During World War 2, roughly 160 different types of combat aircraft saw frontline service, or actively participated in the global conflict. Of this number, well over half can be classified as 'fighters'. Seen as the ultimate in winged perfection, the fighter, and its pilot, has consistently grabbed the headlines in the propaganda 'war' fought for the 'hearts and minds' of the various nations embroiled in the major conflicts of the 20th century.

Proof of this is easy to obtain. Just ask anybody to name an aircraft from World War 2, and the trio most usually volunteered are the Spitfire, Messerschmitt (not usually mark-specific, but generally recognized as the Bf 109) and the Mustang. I grant you that these three aircraft are undoubtedly amongst the most important fighter types to see action during 'WW 2', and that between them, their total production amounted to more than 70,000 units in less than a decade of production. However, what of the remaining 80+ aircraft that meet the criterion of 'fighter' during the 1939-45 period? That is where this modest handbook comes in.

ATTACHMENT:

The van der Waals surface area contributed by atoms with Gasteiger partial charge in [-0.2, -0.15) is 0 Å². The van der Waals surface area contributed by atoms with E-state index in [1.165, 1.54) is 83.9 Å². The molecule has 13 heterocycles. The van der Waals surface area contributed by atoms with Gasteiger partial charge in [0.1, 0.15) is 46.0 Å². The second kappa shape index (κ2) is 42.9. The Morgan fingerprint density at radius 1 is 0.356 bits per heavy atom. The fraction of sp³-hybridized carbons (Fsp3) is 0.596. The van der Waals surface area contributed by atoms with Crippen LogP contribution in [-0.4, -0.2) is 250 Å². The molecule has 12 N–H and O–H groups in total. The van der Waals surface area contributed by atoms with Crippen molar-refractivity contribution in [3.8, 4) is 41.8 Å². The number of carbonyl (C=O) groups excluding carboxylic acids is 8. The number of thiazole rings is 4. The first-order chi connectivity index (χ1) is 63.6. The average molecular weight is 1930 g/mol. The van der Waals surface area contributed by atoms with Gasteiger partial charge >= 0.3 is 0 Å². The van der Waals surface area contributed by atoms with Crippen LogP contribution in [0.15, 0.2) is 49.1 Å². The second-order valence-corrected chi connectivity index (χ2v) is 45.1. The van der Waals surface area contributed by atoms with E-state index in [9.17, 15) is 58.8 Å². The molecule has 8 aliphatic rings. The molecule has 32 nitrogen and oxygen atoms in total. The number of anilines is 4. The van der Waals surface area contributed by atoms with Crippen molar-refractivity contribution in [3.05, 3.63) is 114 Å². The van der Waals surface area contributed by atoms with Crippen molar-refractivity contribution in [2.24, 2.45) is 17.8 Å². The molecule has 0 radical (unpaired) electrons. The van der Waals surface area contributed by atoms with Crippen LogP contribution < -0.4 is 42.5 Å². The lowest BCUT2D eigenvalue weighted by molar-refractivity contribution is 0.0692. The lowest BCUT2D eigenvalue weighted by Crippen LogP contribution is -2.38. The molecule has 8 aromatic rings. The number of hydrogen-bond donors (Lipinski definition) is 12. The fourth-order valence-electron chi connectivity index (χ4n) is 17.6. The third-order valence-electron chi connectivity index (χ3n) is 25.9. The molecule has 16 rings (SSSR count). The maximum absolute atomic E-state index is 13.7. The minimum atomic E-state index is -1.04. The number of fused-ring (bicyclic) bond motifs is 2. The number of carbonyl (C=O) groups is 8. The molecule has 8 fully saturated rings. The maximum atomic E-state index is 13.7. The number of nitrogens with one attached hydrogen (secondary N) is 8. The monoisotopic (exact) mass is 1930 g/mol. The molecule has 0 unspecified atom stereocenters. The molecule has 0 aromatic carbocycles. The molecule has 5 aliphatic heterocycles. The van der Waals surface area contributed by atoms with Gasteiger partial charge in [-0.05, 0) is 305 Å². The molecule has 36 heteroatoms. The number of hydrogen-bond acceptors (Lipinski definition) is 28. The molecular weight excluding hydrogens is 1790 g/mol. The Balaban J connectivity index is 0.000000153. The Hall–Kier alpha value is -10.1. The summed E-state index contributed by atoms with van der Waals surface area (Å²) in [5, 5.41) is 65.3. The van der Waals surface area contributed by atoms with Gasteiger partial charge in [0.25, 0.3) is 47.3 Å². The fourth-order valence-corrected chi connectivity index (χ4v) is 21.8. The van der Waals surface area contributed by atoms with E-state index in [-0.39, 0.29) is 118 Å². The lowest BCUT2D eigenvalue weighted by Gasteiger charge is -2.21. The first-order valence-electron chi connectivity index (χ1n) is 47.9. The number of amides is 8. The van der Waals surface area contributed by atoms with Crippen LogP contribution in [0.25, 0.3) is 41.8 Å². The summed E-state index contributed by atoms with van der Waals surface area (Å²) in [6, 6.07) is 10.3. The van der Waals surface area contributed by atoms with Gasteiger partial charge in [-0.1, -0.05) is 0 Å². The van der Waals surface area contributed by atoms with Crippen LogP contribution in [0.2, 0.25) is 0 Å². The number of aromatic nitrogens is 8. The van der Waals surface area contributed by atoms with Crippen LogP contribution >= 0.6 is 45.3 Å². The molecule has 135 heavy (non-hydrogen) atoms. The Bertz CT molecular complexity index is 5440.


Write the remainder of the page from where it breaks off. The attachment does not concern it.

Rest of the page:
Featuring no fewer than 93 entries, this all-new addition to Jane's 'pocket guide' series details all the major fighter types of both the Allied and Axis powers, listing performance data, dimensions, armament and operators, as well as providing a concise history of the aircraft in question. Only those aeroplanes that actually saw action are included in this volume, ranging from the P.Z.L P.11cs and Bf 110B/Cs that engaged each other over Poland in the opening days of World War 2, to the F4U-4s and N1 K2-Js that slugged it out over Tokyo Bay in mid-August 1945.

Aside from the text, each fighter type is illustrated with a carefully chosen contemporary black and white photograph that clearly shows its salient details. These images have been specially sourced by the author from the extensive private collections of Philip Jarrett and Bruce Robertson, and have been selected for their clarity and rarity. With each photograph featured over a full page, they clearly show the sheer diversity of the designs that fought for the control of the skies over war-torn Europe, North Africa, the Far East and the Pacific South-West…

Tony Holmes